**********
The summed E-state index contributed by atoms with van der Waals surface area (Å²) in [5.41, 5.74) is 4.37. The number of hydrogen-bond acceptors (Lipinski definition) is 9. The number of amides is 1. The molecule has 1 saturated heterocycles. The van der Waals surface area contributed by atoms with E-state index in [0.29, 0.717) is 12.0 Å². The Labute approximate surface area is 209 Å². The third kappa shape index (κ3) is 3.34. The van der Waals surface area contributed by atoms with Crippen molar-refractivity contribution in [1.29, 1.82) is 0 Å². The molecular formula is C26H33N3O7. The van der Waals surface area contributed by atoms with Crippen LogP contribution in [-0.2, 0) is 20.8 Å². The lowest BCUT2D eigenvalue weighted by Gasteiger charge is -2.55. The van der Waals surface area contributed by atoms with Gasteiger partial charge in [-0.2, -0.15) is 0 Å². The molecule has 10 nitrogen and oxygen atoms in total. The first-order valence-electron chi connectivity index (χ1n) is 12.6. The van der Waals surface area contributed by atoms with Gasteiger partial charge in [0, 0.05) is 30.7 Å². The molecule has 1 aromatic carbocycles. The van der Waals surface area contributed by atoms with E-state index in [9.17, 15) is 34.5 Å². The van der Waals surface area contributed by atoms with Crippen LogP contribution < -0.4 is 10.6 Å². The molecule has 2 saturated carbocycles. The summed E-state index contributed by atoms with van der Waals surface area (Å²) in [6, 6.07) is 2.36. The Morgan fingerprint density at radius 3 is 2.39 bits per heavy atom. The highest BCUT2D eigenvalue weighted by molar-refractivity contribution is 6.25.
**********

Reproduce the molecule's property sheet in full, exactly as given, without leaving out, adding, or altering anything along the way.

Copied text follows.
The summed E-state index contributed by atoms with van der Waals surface area (Å²) in [5.41, 5.74) is 4.37. The number of hydrogen-bond acceptors (Lipinski definition) is 9. The number of amides is 1. The molecule has 1 saturated heterocycles. The van der Waals surface area contributed by atoms with E-state index in [0.29, 0.717) is 12.0 Å². The Labute approximate surface area is 209 Å². The third kappa shape index (κ3) is 3.34. The van der Waals surface area contributed by atoms with Crippen molar-refractivity contribution in [1.29, 1.82) is 0 Å². The molecular formula is C26H33N3O7. The van der Waals surface area contributed by atoms with Crippen LogP contribution in [-0.2, 0) is 20.8 Å². The lowest BCUT2D eigenvalue weighted by Gasteiger charge is -2.55. The van der Waals surface area contributed by atoms with Gasteiger partial charge in [-0.2, -0.15) is 0 Å². The molecule has 10 nitrogen and oxygen atoms in total. The first-order valence-electron chi connectivity index (χ1n) is 12.6. The van der Waals surface area contributed by atoms with Gasteiger partial charge in [0, 0.05) is 30.7 Å². The molecule has 1 aromatic carbocycles. The van der Waals surface area contributed by atoms with E-state index in [9.17, 15) is 34.5 Å². The van der Waals surface area contributed by atoms with Crippen LogP contribution < -0.4 is 10.6 Å². The molecule has 2 saturated carbocycles. The summed E-state index contributed by atoms with van der Waals surface area (Å²) in [6, 6.07) is 2.36. The Morgan fingerprint density at radius 3 is 2.39 bits per heavy atom. The highest BCUT2D eigenvalue weighted by molar-refractivity contribution is 6.25.